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Trump’s aides urge him to keep DREAMers as he deports their parents

"Would you cut a deal which would result in your own mother being chased down and locked into a detention camp to be tormented and abused?"

A woman holds a sign declaring one nation of immigrants, during a rally in favor of DACA and immigration reform, Tuesday, Aug. 15, 2017, at the White House in Washington. The protesters want to preserve the Obama administration program known as Deferred Action for Childhood Arrivals, or DACA. The Trump administration has said it still has not decided the program's fate.(AP Photo/Jacquelyn Martin)
A woman holds a sign declaring one nation of immigrants, during a rally in favor of DACA and immigration reform, Tuesday, Aug. 15, 2017, at the White House in Washington. The protesters want to preserve the Obama administration program known as Deferred Action for Childhood Arrivals, or DACA. The Trump administration has said it still has not decided the program's fate.(AP Photo/Jacquelyn Martin)

President Donald Trump’s aides are urging him to protect undocumented immigrants brought to the country as kids, McClatchy DC reported Tuesday, in exchange for harsher policies that aim to make life difficult for immigrants.

Trump’s aides are hoping the president could offer a legal pathway to citizenship to so-called DREAMers, as he negotiates with Congress for an immigration plan that would provide border wall funding, add more detention centers, cut legal immigration, and enforce E-Verify, a tool used by employers to check for legal status, according to a half-dozen people who spoke with McClatchy DC Bureau reporter Anita Kumar.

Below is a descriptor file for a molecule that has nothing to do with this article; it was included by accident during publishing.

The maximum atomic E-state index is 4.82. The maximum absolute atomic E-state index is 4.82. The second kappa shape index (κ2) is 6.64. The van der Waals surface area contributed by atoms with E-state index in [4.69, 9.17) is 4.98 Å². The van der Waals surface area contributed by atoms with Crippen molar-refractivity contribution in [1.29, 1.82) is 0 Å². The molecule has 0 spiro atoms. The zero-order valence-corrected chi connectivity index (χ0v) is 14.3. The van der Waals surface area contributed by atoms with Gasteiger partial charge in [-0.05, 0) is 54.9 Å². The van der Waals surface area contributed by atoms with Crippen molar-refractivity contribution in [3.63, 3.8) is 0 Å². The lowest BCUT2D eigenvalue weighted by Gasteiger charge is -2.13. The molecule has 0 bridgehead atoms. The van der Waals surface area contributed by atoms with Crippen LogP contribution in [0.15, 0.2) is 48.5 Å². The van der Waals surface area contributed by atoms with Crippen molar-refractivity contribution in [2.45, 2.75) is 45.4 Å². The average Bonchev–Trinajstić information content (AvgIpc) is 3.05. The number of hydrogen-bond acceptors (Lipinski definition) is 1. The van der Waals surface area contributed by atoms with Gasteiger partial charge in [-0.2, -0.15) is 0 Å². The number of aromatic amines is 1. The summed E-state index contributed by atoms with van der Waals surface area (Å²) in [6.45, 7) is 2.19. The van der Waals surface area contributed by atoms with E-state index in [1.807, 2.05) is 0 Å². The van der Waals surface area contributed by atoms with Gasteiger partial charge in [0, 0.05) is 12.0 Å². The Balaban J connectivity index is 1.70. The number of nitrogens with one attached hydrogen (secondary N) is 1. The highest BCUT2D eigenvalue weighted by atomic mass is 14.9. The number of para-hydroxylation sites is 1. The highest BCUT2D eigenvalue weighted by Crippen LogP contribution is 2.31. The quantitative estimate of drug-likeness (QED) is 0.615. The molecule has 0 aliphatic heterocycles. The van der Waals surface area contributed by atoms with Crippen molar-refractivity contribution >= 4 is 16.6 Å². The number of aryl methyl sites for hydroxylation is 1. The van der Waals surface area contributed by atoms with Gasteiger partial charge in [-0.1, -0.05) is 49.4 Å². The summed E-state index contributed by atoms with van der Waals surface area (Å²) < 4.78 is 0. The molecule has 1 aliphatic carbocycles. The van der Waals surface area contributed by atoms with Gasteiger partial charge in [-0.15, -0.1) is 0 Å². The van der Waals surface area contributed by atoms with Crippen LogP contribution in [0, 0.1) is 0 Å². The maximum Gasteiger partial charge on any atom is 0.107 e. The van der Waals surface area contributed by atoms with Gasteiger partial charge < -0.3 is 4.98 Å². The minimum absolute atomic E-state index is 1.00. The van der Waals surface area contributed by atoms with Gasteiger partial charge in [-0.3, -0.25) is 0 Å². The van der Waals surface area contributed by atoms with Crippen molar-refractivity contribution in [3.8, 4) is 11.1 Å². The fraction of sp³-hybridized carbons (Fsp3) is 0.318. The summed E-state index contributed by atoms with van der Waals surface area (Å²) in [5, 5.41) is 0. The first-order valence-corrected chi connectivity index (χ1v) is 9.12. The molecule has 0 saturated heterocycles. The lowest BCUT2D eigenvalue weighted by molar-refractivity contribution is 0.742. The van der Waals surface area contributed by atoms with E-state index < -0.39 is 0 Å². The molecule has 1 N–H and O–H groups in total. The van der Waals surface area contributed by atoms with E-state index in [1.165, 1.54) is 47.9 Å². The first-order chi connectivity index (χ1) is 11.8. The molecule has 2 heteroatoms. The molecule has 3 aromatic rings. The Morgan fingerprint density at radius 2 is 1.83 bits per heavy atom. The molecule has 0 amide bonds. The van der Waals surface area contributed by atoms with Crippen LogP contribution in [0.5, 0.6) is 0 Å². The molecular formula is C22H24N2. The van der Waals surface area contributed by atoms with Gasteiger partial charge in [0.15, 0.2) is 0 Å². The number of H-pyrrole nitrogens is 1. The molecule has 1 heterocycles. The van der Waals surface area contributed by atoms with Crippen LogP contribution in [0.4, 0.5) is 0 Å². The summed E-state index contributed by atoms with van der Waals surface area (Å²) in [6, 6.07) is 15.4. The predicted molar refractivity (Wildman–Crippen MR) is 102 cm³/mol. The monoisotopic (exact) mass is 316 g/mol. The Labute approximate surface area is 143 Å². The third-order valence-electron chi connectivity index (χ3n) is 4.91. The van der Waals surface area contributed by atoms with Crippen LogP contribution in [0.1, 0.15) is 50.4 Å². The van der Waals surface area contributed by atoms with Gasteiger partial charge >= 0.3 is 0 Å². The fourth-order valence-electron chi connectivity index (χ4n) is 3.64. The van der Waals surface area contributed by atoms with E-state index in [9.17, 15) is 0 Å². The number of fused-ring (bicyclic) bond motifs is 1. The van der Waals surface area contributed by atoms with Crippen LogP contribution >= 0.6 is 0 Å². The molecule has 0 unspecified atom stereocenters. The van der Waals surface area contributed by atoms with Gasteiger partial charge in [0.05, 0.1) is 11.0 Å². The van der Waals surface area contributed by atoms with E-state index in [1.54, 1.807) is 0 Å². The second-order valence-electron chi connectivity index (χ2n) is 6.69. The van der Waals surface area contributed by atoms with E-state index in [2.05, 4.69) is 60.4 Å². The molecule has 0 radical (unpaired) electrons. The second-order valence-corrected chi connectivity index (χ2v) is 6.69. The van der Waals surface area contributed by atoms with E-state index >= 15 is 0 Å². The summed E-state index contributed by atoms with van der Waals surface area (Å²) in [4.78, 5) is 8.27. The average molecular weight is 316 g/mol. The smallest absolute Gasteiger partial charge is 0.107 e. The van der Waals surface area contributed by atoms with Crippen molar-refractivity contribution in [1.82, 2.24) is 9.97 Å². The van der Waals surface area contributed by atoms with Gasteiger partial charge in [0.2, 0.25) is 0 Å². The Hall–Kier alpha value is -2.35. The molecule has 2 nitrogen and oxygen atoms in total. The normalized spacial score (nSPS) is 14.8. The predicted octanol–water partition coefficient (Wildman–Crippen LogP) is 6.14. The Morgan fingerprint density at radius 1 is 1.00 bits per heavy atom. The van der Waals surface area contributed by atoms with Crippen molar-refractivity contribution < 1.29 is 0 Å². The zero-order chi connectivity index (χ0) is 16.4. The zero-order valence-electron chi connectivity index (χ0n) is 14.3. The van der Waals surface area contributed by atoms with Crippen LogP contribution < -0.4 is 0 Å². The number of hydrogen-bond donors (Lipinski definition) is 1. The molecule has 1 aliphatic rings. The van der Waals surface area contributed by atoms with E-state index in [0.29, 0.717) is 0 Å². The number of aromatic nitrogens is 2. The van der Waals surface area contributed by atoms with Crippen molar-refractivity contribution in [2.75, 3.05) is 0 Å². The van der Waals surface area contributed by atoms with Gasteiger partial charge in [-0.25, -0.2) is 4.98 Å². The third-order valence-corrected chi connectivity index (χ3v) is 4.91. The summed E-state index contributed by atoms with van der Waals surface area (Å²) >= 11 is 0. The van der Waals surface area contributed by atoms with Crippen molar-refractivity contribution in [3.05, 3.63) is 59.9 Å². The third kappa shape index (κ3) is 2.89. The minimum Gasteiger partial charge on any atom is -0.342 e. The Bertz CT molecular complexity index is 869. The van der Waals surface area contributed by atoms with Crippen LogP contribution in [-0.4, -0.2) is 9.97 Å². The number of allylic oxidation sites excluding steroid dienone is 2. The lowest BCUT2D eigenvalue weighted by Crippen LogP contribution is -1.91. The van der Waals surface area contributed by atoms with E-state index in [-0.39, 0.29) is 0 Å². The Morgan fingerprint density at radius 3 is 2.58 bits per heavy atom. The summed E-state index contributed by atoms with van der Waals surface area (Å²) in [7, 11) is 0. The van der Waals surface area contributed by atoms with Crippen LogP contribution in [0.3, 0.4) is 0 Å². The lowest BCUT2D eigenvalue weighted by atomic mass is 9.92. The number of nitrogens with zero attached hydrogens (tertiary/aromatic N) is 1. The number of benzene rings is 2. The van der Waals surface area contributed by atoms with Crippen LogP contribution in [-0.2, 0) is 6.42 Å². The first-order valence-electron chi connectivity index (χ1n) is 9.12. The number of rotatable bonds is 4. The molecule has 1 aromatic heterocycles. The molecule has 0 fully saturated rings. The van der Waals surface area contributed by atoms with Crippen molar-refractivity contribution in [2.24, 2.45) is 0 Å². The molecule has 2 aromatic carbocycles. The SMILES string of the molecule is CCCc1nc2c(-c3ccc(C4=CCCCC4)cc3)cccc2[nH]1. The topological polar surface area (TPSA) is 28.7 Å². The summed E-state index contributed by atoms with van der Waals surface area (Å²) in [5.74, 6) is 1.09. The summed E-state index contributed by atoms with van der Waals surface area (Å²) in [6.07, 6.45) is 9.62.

The reporter pointed out that the group of aides who spoke to the president on cutting this deal include “former and current White House chiefs of staff, Reince Priebus and John Kelly, the president’s daughter, Ivanka Trump, and her husband, Jared Kushner, who both serve as presidential advisers.” But people in Trump’s circle who oppose any protection for DREAMers include Attorney General Jeff Sessions, senior policy advisor Stephen Miller, and White House Deputy Chief of Staff Rick Dearborn.

“He [is] getting conflicting advice inside, and that’s caused hesitation,” Rosemary Jenks, director of Numbers USA, an immigration-restrictionist policy group, told McClatchy. (NumbersUSA’s founder John Tanton once called for American culture to remain “a European-American majority.”) “Obviously [the] president doesn’t want to make a decision but he has to.”

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Trump could use a proposal to protect DREAMers as it teeters closer to the September 5 deadline set by ten state officials who have threatened to sue the government if it does not end the Deferred Action for Childhood Arrivals (DACA) initiative. That program has provided temporary deportation relief and work authorization to upwards of 800,000 people who were brought to the United States before they were 16 years old and have fulfilled certain requirements.

The plan being floated faces criticism from immigrant advocates and some Democratic lawmakers, who are opposed to saving DACA beneficiaries in exchange for immigration enforcement measures that could put their families at risk of detention.

“My brother has DACA and my parents are undocumented,” Cristina Jimenez, the executive director of the undocumented activist group United We Dream, said in an emailed statement. “I ask Members of Congress and all people to think of their own families before considering this latest ‘deal’ from Trump to use my brother’s welfare to put a hit out on my parents. Would you cut a deal which would result in your own mother being chased down and locked into a detention camp to be tormented and abused? The deal is morally wrong and must be rejected.”

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